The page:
Too often magical thinking invades a project by throwing a bunch of data into a database and hoping that the computer will conjure a meaningful result.  Computers are not wizards that live inside a little metal box.  Computers crunch mathematical formulae at amazing speeds but understand none of it.  Any understanding that a computer has is only present because a human being has programmed that understanding into the machine.

Overlooked are the foundational questions.  What problem are you trying to solve?  Do you have access to the funds, time, and talent to see the project to completion?  What are you expecting the computer to do that a human being cannot?   How do you expect a computer to go about solving the problem?

A Better Approach to the Digital Humanities

I would suggest a methodological approach that I hope will raise the bar for the digital humanities.  And that method is simply to ask a research question that requires the help of a computer, see if that question is appropriate for a digital humanities project, and have the researcher and computer together solve the problem.

Experiments done with chess players and computers have shown that a good chess computer can beat almost any human player.  But a human player using a chess computer can beat practically any chess computer on its own.  This is the next step in the digital humanities: the digital and the human engaging difficult research questions that neither alone is capable of solving.

update, ark in Ethiopia is a replica

Beyond Indiana Jones: Backpedaling on Ark Claims

After my blog last week expressing skepticism over the news story announcing the discovery of the Ark of the Covenant, LiveScience.com has walked back its story.  The fact is that, lurid tales of killer priests and fabulous treasure aside, a Western professor has seen the ark in the Church of Our Lady Mary of Zion.


The Man who Saw the Ark

Edward Ullendorff saw the ark inside the Church of Our Lady Mary of Zion.  Ullendorff was a professor at University of London’s School of Oriental and African Studies (SOAS).  He also served as an army officer attached to the British armed forces in 1941.  And he was with them, when British forces took Ethiopia from the fascist Italians.   With soldiers to his back and no one to stop him, Ullendorff had access to the ark within the church.

When he was still alive, Ullendorff gave an interview to the L. A. Times in 1992 debunking Graham Hancock’s claims.  Ullendorff stated that he saw “a wooden box, but it’s empty.”   He described it as a “Middle- to late-medieval construction, when these were fabricated ad hoc.”  He maintained that the Church of Our Lady Mary of Zion possessed a medieval period replica of the ark.


Ethiopian Replicas

These replicas are a common feature of Ethiopian Coptic churches, and none of them are the real Ark of the Covenant.  They serve an important role as an idealized place of veneration and religious focus.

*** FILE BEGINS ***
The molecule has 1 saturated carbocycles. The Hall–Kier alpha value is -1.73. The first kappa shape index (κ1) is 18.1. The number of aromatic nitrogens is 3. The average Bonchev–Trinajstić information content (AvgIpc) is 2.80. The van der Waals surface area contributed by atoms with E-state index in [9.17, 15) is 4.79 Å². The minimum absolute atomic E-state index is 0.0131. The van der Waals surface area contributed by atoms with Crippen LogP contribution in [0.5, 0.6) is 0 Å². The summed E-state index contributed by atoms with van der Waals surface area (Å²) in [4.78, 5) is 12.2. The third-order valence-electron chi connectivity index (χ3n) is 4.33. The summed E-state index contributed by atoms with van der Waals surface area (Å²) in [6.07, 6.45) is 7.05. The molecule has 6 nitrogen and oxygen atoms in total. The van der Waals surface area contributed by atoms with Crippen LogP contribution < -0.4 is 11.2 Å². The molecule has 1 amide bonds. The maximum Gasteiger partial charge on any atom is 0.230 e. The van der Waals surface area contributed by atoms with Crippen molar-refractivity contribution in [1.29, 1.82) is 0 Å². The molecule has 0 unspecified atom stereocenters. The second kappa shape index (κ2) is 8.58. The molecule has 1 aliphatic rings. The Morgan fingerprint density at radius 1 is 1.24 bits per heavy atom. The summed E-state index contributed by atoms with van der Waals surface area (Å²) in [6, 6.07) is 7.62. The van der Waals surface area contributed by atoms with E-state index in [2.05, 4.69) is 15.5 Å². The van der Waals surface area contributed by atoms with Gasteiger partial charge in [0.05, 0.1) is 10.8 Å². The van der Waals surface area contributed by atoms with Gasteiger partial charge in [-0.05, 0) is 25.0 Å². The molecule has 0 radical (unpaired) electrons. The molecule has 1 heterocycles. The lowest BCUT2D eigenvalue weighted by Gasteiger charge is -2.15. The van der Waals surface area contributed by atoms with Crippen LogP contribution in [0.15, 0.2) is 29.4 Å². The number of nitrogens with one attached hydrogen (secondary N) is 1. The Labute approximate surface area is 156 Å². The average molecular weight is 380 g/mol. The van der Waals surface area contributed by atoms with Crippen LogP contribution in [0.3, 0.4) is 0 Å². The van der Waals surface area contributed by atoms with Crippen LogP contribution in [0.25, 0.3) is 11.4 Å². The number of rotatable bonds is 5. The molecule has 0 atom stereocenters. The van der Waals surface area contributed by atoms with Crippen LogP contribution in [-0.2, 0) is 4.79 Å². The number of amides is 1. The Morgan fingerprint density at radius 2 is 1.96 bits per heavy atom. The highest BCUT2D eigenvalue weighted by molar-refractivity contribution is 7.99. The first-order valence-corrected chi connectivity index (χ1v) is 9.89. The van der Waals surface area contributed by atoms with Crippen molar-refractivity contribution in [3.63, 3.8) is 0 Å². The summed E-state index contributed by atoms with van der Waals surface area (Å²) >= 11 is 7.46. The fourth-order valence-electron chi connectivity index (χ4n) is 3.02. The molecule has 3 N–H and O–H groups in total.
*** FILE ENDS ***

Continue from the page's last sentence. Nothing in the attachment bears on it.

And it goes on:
These arks function like the altars in Roman Catholic churches.  In Roman Catholic churches, the altar is not really a place were consecrated offerings are incinerated with fire — they are technically offering tables that are called altars.

The tabot (or “ark”) in Ethiopian churches serve a similar purpose.  The word tabot comes from the Aramaic tebuta, which descended from the Egyptian tbt, “box, chest.”  The purpose of the tabot is to remind the onlooker of the Mosaic law and the tablets of the Ten Commandments.

But this is not a the first time an outsider has seen an Ethiopian ark.  In 2002, a Scottish church returned a tabot to Ethiopia.  Photographs of these tabot show that they are nothing like the original Ark of the Covenant.  They are small wood boxes that a single priest carried over his head.  In contrast, the original Ark was 2.5 cubits (45 inches) long by 1.5 cubits (27 inches) wide and high (Exod 25:10) and the priests carried it on poles (Exod 25:13-14).

No doubt exists that these Ethiopian arks remain important religious and historical artifacts.  But they are only historically significant to the medieval world of Axum, not the late bronze age world of Israel.


A computer render of the Ark of the Covenant

Beyond Indiana Jones: A Dodgy Ark of the Covenant Claim

Few bible topics seem to attract as much prurient excess like the Ark of the Covenant.  Studies on the Ark have typically followed two unhealthy extremes.  These studies either follow the path of extreme skepticism after Julius Welhaussen, Gerhard von Rad, and the biblical minimalists.  Or they follow the treasure hunting of Ron Wyatt, Graham Hancock, and a large host of other weird players.

What makes this issue timely was a story on Fox News yesterday re-announcing that “Bible scholars believe the legendary Ark of the Covenant may have landed in Africa…”  The ‘scholar’ who announced this was Bob Cornuke who is a self-styled adventurer after the likes of Indiana Jones.  He has searched for Noah’s Ark, the biblical Golgotha, the ‘real’ Mount Sinai, and now the Ark of the Covenant.


Treasure Hunters

Treasure hunting is hardly new when it comes to the Ark.  In AD 1899, Freemasons and British-Israelites destroyed the archaeological site of Tara in Ireland looking for the Ark.  More recently, the upsurge of dispensational premillennialism in the 1970s renewed interest in end times events.  That interest in eschatology also kindled an interest the Temple and Tabernacle inviting an influx of speculative theories.  Ron Wyatt fed upon this fervor in the late 70s and into the 1990s.